Thomas-Morse C2 "push-pull" cabin biplane (1919)

Hood

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Stargazer2006

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Hood said:
Just came across an interesting design by William C. Thomas on the TGPTNW Facebook group.

You didn't. That's by William T. Thomas. It even says so clearly in the link!

William T. founded the Thomas Bros. Co. in Hammondsport in 1910 with his brother Oliver W.
The company soon moved to Hornell, N. Y., then Bath. They founded the Thomas School of Aviation at Cayuga Lake, N. Y., and in 1913 their company became the Thomas Bros. Aeroplane Co. in Ithaca., then the Thomas Aeromotor Co. in 1915.
Coincidentally, the company's main designer was B. D. Thomas, who was British, had previously worked with Curtiss, and was not related to the brothers.
In 1917, a merger and recapitalization resulted in the creation of the famous Thomas-Morse Aircraft Corp., which eventually became the Thomas-Morse Division of Consolidated Aircraft in 1929 before being discontinued for good in 1934.

This being said, your find is VERY INTERESTING ALL THE SAME... EVEN MORE SO!
Indeed, the date and the location (Ithaca, N. Y.) confirm that this C2 is a previously unknown Thomas-Morse project, so thanks a lot for sharing.
 

Hood

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Apologies, I had indeed switched T for C accidentally during my search which threw me off course! Proof that even basic errors can easily mislead into dead ends.

Not being an expert in US aviation, I wasn't sure if this was a Thomas-More project or an independent design by him, so thanks for confirming that.
 

hesham

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Nice find my dear Hood,

and can we transfer this topic to a proper section ?.

Oops. Done!
 

Apophenia

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Skyblazer said:
...Coincidentally, the company's main designer was B. D. Thomas, who was British...

Marginally relevant? Something about the designer Benjamin Douglas Thomas from The Aeroplane, January 6, 1915

"A Likely Source of Supply.

The Thomas Bros. Aeroplane Co. (Incorporated) have recently moved their plant to considerably larger premises at Ithaca, New York, where not only is there considerably more room for the production of aeroplanes, but there is excellent land and water for flying schools at hand. The firm's latest
production is a military tractor biplane which appears to be a very interesting machine.

The firm frankly admit that this machine is of British origin for the brothers W. T. and O. W. Thomas are mechanical engineers who received their training at South Kensington, and, in addition, the firm has recently secured the services of another British aeronautical engineer, Mr. B. D. Thomas,
who was formerly with Vickers Ltd. and later with the Sopwith Company. The Thomas aeroplanes have been very successful in the past, having on various occasions beaten American records, and their types now include flying boats and, tractor and pusher biplanes."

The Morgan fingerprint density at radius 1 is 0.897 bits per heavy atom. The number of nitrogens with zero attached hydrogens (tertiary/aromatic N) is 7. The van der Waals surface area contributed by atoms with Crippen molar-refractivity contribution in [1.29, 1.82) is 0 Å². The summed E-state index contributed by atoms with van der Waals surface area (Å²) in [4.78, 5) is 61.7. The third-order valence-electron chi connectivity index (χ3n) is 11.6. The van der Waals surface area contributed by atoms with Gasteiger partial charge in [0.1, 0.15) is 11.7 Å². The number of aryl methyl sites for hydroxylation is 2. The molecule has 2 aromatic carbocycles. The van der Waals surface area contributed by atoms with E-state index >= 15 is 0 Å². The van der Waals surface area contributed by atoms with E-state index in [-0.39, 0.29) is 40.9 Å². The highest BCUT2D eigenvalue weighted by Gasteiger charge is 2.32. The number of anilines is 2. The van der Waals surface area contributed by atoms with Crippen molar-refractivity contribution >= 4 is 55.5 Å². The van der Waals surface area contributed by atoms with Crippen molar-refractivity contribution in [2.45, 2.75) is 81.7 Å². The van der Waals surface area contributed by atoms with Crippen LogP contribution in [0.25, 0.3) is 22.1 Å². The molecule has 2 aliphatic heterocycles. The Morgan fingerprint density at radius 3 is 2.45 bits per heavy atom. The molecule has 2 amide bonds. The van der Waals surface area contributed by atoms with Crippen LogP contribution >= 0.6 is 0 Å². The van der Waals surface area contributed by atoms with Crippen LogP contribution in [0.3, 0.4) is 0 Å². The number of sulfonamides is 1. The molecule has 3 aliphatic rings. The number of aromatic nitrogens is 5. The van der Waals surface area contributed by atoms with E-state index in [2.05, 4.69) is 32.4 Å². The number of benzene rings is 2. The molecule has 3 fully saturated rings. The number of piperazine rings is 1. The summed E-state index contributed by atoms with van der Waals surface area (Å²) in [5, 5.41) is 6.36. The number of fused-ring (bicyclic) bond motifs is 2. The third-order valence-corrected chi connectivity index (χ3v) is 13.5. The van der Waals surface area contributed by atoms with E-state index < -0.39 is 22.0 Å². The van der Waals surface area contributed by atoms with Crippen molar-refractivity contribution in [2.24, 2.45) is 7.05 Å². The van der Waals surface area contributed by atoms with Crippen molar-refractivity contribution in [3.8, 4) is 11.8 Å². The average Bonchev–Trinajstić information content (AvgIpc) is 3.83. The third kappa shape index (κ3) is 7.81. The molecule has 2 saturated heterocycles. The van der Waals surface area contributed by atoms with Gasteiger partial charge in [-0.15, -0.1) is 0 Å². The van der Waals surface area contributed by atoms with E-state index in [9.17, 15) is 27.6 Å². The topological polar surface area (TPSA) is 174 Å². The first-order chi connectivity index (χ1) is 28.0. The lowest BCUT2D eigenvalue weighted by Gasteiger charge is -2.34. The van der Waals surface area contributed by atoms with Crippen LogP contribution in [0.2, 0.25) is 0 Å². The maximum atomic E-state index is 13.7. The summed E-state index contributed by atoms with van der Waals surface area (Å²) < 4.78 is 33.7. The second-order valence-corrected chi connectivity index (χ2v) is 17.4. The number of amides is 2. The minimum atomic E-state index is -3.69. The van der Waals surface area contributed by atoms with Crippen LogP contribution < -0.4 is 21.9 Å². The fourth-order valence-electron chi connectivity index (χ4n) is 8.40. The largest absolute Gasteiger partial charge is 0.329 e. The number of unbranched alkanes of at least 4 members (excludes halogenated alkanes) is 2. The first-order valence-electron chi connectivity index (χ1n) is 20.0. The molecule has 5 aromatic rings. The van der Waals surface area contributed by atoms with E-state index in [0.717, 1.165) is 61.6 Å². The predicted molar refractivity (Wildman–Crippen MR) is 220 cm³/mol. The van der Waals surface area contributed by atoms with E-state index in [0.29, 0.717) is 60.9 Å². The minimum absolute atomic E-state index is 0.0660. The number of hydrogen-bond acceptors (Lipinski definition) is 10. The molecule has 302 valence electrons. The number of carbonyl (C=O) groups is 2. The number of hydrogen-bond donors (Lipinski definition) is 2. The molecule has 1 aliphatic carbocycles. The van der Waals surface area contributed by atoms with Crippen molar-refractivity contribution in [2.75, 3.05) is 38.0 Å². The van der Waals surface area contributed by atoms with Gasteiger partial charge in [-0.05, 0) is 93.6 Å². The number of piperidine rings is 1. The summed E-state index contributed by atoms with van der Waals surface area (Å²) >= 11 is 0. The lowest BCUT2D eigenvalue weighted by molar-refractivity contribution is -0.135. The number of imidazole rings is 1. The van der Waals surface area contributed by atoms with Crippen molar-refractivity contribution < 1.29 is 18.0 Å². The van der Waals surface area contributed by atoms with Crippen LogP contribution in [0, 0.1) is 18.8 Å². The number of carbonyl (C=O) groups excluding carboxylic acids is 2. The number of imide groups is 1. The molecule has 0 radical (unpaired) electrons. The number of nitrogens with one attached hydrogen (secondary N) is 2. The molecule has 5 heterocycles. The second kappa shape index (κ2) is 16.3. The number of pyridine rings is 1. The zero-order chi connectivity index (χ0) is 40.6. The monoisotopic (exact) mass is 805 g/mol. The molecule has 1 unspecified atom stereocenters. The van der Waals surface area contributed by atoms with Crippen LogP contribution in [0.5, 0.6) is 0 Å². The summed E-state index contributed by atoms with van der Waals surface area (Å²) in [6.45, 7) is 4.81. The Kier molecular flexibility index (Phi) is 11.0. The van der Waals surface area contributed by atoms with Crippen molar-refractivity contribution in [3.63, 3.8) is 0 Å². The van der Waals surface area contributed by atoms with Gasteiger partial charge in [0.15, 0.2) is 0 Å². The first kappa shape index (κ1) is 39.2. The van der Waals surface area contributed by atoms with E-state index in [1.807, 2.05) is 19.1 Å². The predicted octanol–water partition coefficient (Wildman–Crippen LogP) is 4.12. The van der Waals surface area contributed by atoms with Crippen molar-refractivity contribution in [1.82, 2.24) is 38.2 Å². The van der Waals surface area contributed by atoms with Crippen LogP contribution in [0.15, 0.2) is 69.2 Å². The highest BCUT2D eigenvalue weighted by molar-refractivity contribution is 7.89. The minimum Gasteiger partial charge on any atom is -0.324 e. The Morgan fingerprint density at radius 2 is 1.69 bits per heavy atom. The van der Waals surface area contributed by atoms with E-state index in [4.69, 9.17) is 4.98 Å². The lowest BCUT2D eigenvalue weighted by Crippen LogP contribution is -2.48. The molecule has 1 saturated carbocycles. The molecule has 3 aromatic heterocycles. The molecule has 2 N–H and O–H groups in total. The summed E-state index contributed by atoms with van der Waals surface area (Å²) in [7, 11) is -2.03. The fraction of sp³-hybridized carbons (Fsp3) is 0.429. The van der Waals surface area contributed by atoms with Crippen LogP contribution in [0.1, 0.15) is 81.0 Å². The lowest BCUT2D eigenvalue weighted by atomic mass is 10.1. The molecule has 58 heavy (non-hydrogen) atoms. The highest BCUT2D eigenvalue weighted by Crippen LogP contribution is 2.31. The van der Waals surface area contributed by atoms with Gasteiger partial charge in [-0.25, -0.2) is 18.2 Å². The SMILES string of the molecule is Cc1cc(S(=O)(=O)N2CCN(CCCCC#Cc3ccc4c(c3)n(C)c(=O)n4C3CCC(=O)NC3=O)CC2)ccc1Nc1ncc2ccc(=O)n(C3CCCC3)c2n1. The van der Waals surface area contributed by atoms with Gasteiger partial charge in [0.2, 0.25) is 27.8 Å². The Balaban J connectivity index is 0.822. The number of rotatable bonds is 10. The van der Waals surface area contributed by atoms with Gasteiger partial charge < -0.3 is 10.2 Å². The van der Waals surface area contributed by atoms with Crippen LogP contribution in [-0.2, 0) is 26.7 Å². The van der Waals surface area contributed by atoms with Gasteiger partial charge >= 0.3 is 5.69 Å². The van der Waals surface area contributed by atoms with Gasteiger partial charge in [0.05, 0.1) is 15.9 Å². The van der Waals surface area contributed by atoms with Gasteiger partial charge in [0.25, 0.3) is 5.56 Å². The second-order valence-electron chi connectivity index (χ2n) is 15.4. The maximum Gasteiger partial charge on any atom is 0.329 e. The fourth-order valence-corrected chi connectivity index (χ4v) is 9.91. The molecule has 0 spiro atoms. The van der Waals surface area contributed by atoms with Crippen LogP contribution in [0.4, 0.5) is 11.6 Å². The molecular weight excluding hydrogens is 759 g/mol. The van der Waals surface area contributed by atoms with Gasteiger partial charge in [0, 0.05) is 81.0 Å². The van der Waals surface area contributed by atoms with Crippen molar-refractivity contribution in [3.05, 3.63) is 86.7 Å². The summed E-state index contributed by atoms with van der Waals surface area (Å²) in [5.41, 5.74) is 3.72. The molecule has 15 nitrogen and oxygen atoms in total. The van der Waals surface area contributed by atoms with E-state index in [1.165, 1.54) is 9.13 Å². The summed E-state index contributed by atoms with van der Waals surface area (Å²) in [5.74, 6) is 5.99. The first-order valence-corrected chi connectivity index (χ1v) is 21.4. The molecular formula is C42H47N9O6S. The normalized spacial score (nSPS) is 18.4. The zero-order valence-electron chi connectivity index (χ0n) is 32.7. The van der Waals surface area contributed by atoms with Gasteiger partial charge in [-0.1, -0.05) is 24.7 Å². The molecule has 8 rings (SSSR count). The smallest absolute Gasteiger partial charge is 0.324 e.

Completely OT, does anyone know what B. D. Thomas did at Vickers and Sopwith before he left for the US?
 

Jan den Das

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Re: Thomas-Morse S-series
« Reply #14 on: January 22, 2011, 04:09:30 am »
Quote
Hello and greetings from Cornwall,
I came across your site after googling Benjamin Douglas Thomas. He emigrated to the US in 1914 to join Curtiss and in 1916 my great great Aunt joined him and married him in Manhattan. They had two boys but his wife tragically died in 1920.
I am researching his life but I know very little. I know he was recruited by Glen Curtiss and then joined the Thomas brothers. I also know that his eldest son died in California in 2004.
Does anyone have any further information about him or can point to any sources?
With thanks!
Nigel Turner
 

Stargazer2006

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Jan den Das said:
Curtiss and involved in design Curtiss J

I mentioned that briefly in the first post (he also worked on the Model H America), but that's not what Apophenia was asking. He was asking about what B. D. Thomas had done in ENGLAND before leaving for the U. S.

Jan den Das said:
I came across your site after googling Benjamin Douglas Thomas. He emigrated to the US in 1914 to join Curtiss and in 1916 my great great Aunt joined him and married him in Manhattan. They had two boys but his wife tragically died in 1920.
I am researching his life but I know very little. I know he was recruited by Glen Curtiss and then joined the Thomas brothers. I also know that his eldest son died in California in 2004.

Very interesting first-hand document. Thanks for sharing! I haven't researched Curtiss (one of my pet topics) for a long while, but I seem to recall that B. D. Thomas returned to Britain and helped Felixstowe with the reverse-engineering and improvement of the Curtiss Large America series (which in turn was of course further reverse-engineered and re-engined by the U. S. Navy as the F-5L).
 

Jjr

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An interresting detail no one mentioned, in 1920 flown the M.B.4 push and pull engines.
 

riggerrob

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Just came across an interesting design by William T. Thomas on the TGPTNW Facebook group.
The C.2, a twin 80hp Le Rhone 4-seat passenger aircraft of push-pull configuration with tailbooms and biplane wing, also featuring an enclosed cockpit. Plans dated 1 December 1919.

Post can be found here: https://www.facebook.com/photo.php?fbid=10209563053393466&set=pcb.10156521389479784&type=3&theater
Fascinating!
Pleasantly surprised that Thomas built streamlined ... long teardrop ... tail booms that early.
Meanwhile other early twin-boom pushers looked like they were designed by bridge girder salesmen!
Hah!
Hah!
 
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